Mohegan Sun Benches WNBA Betting Following Controversy

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Connecticut just launched its legal sports betting market, with Connecticut Governor Ned Lamont marking the occasion through a wager placed on the Connecticut Sun of the WNBA. However, Lamont probably didn’t realize that he was about to start a new controversy with that innocent and small piece of paper that represented his bet. The Mohegan Sun, the first casino resort in the state to launch sports betting, is now trying to figure out what to do next after it felt compelled to halt wagers on WNBA teams. Lamont’s bet survived, though, and was worth a total of about $95 after the Sun beat the Chicago Sky.

Connecticut Has Sports Betting Issues Out the Gate

Usually, launching a legal sports betting market is routine and uneventful, especially now that almost 30 states in the US have joined the crowd. However, not long after Lamont placed his wager on the Sun to beat the Sky, something happened. Someone, somewhere, realized that the WNBA team’s home court, Mohegan Sun Arena, is located at the Mohegan Sun resort. To make matters worse, the Mohegan tribe also owns the team.

This connection has raised red flags in the gaming industry, as well as in Connecticut’s legislative chambers. There are concerns that the resort’s sportsbook being able to accept wagers on a team it owns represents a direct conflict of interest. As a result, Mohegan Sun has benched WNBA betting, for now, until the situation can be resolved.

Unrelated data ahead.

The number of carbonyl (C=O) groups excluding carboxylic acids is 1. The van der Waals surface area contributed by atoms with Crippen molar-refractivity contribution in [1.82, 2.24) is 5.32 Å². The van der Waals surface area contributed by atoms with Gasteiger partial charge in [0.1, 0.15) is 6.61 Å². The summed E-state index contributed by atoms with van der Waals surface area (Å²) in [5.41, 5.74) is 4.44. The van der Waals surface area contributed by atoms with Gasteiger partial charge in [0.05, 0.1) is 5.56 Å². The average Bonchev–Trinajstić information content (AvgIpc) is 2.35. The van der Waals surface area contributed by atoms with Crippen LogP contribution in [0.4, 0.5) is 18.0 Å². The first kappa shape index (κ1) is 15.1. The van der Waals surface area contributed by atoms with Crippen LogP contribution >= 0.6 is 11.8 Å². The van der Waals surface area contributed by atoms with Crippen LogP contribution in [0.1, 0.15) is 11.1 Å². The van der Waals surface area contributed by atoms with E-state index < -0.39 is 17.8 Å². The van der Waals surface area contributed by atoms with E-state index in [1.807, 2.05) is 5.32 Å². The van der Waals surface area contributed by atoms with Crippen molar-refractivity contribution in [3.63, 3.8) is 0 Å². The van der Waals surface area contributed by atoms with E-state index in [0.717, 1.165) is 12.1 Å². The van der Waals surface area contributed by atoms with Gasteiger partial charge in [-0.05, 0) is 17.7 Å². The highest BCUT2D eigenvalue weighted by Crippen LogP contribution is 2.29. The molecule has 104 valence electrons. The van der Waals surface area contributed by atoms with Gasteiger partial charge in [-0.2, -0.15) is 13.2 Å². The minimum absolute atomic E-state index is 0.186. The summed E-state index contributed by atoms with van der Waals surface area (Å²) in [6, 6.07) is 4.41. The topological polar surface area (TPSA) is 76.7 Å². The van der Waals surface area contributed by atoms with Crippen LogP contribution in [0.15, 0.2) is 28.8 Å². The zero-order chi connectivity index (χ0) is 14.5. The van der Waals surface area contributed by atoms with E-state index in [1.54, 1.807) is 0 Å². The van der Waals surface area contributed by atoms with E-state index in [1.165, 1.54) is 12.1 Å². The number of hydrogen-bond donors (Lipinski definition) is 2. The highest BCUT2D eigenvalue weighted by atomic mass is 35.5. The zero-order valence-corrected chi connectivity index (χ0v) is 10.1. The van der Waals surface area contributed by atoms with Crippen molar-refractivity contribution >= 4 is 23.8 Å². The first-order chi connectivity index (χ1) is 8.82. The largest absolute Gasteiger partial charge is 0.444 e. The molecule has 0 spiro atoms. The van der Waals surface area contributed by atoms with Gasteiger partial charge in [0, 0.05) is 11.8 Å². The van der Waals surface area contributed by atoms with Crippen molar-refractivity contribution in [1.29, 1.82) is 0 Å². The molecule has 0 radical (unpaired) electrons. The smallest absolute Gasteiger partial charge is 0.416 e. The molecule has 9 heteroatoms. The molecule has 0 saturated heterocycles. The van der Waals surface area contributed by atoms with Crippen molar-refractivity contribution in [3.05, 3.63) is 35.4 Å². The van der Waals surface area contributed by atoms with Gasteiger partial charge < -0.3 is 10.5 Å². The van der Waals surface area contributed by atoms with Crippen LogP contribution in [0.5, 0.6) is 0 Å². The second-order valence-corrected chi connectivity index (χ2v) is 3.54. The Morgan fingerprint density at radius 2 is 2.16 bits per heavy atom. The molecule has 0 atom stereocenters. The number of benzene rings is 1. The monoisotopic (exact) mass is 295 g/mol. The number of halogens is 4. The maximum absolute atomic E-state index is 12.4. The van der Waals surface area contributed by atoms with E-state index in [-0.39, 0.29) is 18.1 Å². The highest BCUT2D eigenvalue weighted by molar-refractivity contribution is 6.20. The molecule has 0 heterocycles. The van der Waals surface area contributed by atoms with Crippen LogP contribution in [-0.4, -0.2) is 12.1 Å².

Legislative Changes Likely to Come

It’s a little surprising that no one caught this before Connecticut’s legal market went live. Other states have been thorough with their sports betting rules, and this should have stood out when lawmakers in the state were putting together their plans of action. The laws that eventually made it on the books prevent Mohegan Sun employees from wagering and also prohibit wagers on games involving the University of Connecticut, Yale and other state universities.

For now, while the WNBA suspension is in place, Mohegan Sun will update its standard operating procedures “until this is finalized,” according to the property’s president and GM, Jeff Hamilton. The outcome could mean new laws could be introduced during the upcoming legislative session. The current legal framework was only designed to be a placeholder until the permanent rules were established, and this will certainly be one issue that will be addressed.

Connecticut Representative Maria Horn isn’t surprised that an oversight happened when the emergency rules were being implemented, but knows that a fix is coming. The co-chair of the legislative committee on gambling in the state said last week, “We had been more concerned that nobody with a substantial interest in that team could bet on the team. This is a major expansion (of gambling) and I would be very surprised if we got everything right in the first bite. I expect that we will go back and take a look at whether a tweak needs to be made.”

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